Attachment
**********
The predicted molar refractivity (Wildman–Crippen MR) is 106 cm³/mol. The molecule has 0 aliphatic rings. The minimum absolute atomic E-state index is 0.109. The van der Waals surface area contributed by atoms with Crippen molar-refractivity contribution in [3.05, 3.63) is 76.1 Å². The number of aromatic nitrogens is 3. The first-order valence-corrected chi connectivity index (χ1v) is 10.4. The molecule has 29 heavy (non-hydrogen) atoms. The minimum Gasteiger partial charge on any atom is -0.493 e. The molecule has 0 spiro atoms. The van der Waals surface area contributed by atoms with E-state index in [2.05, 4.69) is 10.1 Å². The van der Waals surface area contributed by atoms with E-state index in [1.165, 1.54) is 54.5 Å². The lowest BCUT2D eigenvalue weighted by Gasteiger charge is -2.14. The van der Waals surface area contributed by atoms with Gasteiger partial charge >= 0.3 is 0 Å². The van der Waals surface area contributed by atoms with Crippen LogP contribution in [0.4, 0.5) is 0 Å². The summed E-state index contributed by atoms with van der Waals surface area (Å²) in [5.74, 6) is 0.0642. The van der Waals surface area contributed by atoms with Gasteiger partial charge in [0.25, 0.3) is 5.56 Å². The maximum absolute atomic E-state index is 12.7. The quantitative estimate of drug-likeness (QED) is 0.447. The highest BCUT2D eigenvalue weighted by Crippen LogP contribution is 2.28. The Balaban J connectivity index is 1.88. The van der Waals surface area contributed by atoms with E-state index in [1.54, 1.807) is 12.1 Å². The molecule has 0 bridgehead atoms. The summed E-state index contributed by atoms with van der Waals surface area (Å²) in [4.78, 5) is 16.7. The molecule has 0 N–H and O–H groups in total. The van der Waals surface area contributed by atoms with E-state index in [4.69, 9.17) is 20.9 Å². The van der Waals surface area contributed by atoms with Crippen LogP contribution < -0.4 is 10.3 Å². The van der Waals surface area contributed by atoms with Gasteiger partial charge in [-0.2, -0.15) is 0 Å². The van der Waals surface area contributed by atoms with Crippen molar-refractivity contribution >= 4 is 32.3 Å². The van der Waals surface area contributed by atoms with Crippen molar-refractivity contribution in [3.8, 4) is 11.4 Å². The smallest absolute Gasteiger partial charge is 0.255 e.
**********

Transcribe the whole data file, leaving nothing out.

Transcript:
The predicted molar refractivity (Wildman–Crippen MR) is 106 cm³/mol. The molecule has 0 aliphatic rings. The minimum absolute atomic E-state index is 0.109. The van der Waals surface area contributed by atoms with Crippen molar-refractivity contribution in [3.05, 3.63) is 76.1 Å². The number of aromatic nitrogens is 3. The first-order valence-corrected chi connectivity index (χ1v) is 10.4. The molecule has 29 heavy (non-hydrogen) atoms. The minimum Gasteiger partial charge on any atom is -0.493 e. The molecule has 0 spiro atoms. The van der Waals surface area contributed by atoms with E-state index in [2.05, 4.69) is 10.1 Å². The van der Waals surface area contributed by atoms with E-state index in [1.165, 1.54) is 54.5 Å². The lowest BCUT2D eigenvalue weighted by Gasteiger charge is -2.14. The van der Waals surface area contributed by atoms with Gasteiger partial charge >= 0.3 is 0 Å². The van der Waals surface area contributed by atoms with Crippen LogP contribution in [0.4, 0.5) is 0 Å². The summed E-state index contributed by atoms with van der Waals surface area (Å²) in [5.74, 6) is 0.0642. The van der Waals surface area contributed by atoms with Gasteiger partial charge in [0.25, 0.3) is 5.56 Å². The maximum absolute atomic E-state index is 12.7. The quantitative estimate of drug-likeness (QED) is 0.447. The highest BCUT2D eigenvalue weighted by Crippen LogP contribution is 2.28. The Balaban J connectivity index is 1.88. The van der Waals surface area contributed by atoms with E-state index in [1.54, 1.807) is 12.1 Å². The molecule has 0 bridgehead atoms. The summed E-state index contributed by atoms with van der Waals surface area (Å²) in [4.78, 5) is 16.7. The molecule has 0 N–H and O–H groups in total. The van der Waals surface area contributed by atoms with E-state index in [4.69, 9.17) is 20.9 Å². The van der Waals surface area contributed by atoms with Crippen LogP contribution < -0.4 is 10.3 Å². The van der Waals surface area contributed by atoms with Gasteiger partial charge in [-0.2, -0.15) is 0 Å². The van der Waals surface area contributed by atoms with Crippen molar-refractivity contribution >= 4 is 32.3 Å². The van der Waals surface area contributed by atoms with Crippen molar-refractivity contribution in [3.8, 4) is 11.4 Å². The smallest absolute Gasteiger partial charge is 0.255 e.